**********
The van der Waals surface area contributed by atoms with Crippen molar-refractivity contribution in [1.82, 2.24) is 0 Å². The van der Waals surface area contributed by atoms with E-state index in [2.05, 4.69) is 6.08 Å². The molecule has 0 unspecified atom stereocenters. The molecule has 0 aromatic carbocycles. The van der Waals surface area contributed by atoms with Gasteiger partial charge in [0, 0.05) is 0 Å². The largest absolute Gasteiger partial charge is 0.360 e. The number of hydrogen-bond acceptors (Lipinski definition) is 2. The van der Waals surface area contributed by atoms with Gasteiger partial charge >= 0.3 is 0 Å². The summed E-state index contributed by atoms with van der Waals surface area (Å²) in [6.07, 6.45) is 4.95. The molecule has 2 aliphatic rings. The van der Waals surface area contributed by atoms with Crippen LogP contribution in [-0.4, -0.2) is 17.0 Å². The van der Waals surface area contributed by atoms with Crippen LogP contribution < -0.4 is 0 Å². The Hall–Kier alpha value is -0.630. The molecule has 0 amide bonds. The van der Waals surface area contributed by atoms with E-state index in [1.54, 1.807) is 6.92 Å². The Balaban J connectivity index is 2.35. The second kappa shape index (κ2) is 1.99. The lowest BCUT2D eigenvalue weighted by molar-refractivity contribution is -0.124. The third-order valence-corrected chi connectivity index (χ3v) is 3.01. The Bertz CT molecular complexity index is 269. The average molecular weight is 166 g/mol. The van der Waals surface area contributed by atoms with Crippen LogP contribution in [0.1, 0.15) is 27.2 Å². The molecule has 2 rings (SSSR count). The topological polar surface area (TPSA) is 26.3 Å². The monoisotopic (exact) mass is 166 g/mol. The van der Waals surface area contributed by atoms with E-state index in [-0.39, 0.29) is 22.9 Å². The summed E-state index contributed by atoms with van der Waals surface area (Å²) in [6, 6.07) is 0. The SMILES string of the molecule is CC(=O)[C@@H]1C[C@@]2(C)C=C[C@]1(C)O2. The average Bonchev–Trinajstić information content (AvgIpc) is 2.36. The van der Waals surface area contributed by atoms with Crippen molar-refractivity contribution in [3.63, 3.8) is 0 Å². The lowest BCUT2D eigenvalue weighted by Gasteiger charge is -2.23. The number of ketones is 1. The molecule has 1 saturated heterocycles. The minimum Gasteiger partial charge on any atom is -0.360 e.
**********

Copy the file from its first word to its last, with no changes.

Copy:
The van der Waals surface area contributed by atoms with Crippen molar-refractivity contribution in [1.82, 2.24) is 0 Å². The van der Waals surface area contributed by atoms with E-state index in [2.05, 4.69) is 6.08 Å². The molecule has 0 unspecified atom stereocenters. The molecule has 0 aromatic carbocycles. The van der Waals surface area contributed by atoms with Gasteiger partial charge in [0, 0.05) is 0 Å². The largest absolute Gasteiger partial charge is 0.360 e. The number of hydrogen-bond acceptors (Lipinski definition) is 2. The van der Waals surface area contributed by atoms with Gasteiger partial charge >= 0.3 is 0 Å². The summed E-state index contributed by atoms with van der Waals surface area (Å²) in [6.07, 6.45) is 4.95. The molecule has 2 aliphatic rings. The van der Waals surface area contributed by atoms with Crippen LogP contribution in [-0.4, -0.2) is 17.0 Å². The van der Waals surface area contributed by atoms with Crippen LogP contribution < -0.4 is 0 Å². The Hall–Kier alpha value is -0.630. The molecule has 0 amide bonds. The van der Waals surface area contributed by atoms with E-state index in [1.54, 1.807) is 6.92 Å². The Balaban J connectivity index is 2.35. The second kappa shape index (κ2) is 1.99. The lowest BCUT2D eigenvalue weighted by molar-refractivity contribution is -0.124. The third-order valence-corrected chi connectivity index (χ3v) is 3.01. The Bertz CT molecular complexity index is 269. The average molecular weight is 166 g/mol. The van der Waals surface area contributed by atoms with Crippen LogP contribution in [0.1, 0.15) is 27.2 Å². The molecule has 2 rings (SSSR count). The topological polar surface area (TPSA) is 26.3 Å². The monoisotopic (exact) mass is 166 g/mol. The van der Waals surface area contributed by atoms with E-state index in [-0.39, 0.29) is 22.9 Å². The summed E-state index contributed by atoms with van der Waals surface area (Å²) in [6, 6.07) is 0. The SMILES string of the molecule is CC(=O)[C@@H]1C[C@@]2(C)C=C[C@]1(C)O2. The average Bonchev–Trinajstić information content (AvgIpc) is 2.36. The van der Waals surface area contributed by atoms with Crippen molar-refractivity contribution in [3.63, 3.8) is 0 Å². The lowest BCUT2D eigenvalue weighted by Gasteiger charge is -2.23. The number of ketones is 1. The molecule has 1 saturated heterocycles. The minimum Gasteiger partial charge on any atom is -0.360 e.